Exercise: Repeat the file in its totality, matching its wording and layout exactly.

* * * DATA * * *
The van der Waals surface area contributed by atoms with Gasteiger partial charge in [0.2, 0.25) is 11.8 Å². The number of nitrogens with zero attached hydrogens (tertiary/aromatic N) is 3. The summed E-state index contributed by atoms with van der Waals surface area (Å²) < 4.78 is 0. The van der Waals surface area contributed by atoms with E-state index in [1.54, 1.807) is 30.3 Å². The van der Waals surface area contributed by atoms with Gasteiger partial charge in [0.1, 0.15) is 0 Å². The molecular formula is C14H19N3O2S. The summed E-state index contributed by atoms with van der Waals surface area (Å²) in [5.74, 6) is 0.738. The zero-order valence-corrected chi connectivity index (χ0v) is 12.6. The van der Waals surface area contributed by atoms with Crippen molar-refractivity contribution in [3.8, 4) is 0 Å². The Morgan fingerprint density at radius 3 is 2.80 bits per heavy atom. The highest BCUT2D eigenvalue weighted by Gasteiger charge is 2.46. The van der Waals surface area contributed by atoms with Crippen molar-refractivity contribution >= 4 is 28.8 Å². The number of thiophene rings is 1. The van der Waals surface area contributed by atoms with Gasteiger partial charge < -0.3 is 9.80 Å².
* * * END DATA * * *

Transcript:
The van der Waals surface area contributed by atoms with Gasteiger partial charge in [0.2, 0.25) is 11.8 Å². The number of nitrogens with zero attached hydrogens (tertiary/aromatic N) is 3. The summed E-state index contributed by atoms with van der Waals surface area (Å²) < 4.78 is 0. The van der Waals surface area contributed by atoms with E-state index in [1.54, 1.807) is 30.3 Å². The van der Waals surface area contributed by atoms with Gasteiger partial charge in [0.1, 0.15) is 0 Å². The molecular formula is C14H19N3O2S. The summed E-state index contributed by atoms with van der Waals surface area (Å²) in [5.74, 6) is 0.738. The zero-order valence-corrected chi connectivity index (χ0v) is 12.6. The van der Waals surface area contributed by atoms with Crippen molar-refractivity contribution in [3.8, 4) is 0 Å². The Morgan fingerprint density at radius 3 is 2.80 bits per heavy atom. The highest BCUT2D eigenvalue weighted by Gasteiger charge is 2.46. The van der Waals surface area contributed by atoms with Crippen molar-refractivity contribution >= 4 is 28.8 Å². The number of thiophene rings is 1. The van der Waals surface area contributed by atoms with Gasteiger partial charge < -0.3 is 9.80 Å².